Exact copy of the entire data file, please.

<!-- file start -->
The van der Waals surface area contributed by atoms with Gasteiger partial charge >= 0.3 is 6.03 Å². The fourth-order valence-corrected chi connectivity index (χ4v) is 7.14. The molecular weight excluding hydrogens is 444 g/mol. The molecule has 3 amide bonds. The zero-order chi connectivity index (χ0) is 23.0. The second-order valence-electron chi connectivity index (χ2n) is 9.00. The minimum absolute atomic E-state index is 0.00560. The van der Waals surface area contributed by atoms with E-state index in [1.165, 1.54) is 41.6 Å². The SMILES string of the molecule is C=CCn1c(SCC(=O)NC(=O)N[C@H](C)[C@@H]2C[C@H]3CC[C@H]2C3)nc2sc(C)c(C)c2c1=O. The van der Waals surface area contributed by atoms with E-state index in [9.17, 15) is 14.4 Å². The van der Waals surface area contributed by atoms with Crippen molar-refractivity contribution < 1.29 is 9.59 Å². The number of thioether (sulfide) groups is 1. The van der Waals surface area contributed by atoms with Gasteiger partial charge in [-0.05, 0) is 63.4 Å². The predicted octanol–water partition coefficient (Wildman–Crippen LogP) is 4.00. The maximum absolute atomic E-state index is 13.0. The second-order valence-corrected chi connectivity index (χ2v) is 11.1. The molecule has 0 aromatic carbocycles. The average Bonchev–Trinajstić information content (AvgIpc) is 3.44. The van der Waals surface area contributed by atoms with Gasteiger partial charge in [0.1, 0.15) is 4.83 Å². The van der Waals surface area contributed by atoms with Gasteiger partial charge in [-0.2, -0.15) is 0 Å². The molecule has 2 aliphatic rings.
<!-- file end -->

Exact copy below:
The van der Waals surface area contributed by atoms with Gasteiger partial charge >= 0.3 is 6.03 Å². The fourth-order valence-corrected chi connectivity index (χ4v) is 7.14. The molecular weight excluding hydrogens is 444 g/mol. The molecule has 3 amide bonds. The zero-order chi connectivity index (χ0) is 23.0. The second-order valence-electron chi connectivity index (χ2n) is 9.00. The minimum absolute atomic E-state index is 0.00560. The van der Waals surface area contributed by atoms with E-state index in [1.165, 1.54) is 41.6 Å². The SMILES string of the molecule is C=CCn1c(SCC(=O)NC(=O)N[C@H](C)[C@@H]2C[C@H]3CC[C@H]2C3)nc2sc(C)c(C)c2c1=O. The van der Waals surface area contributed by atoms with E-state index in [9.17, 15) is 14.4 Å². The van der Waals surface area contributed by atoms with Crippen molar-refractivity contribution < 1.29 is 9.59 Å². The number of thioether (sulfide) groups is 1. The van der Waals surface area contributed by atoms with Gasteiger partial charge in [-0.05, 0) is 63.4 Å². The predicted octanol–water partition coefficient (Wildman–Crippen LogP) is 4.00. The maximum absolute atomic E-state index is 13.0. The second-order valence-corrected chi connectivity index (χ2v) is 11.1. The molecule has 0 aromatic carbocycles. The average Bonchev–Trinajstić information content (AvgIpc) is 3.44. The van der Waals surface area contributed by atoms with Gasteiger partial charge in [0.1, 0.15) is 4.83 Å². The van der Waals surface area contributed by atoms with Gasteiger partial charge in [-0.2, -0.15) is 0 Å². The molecule has 2 aliphatic rings.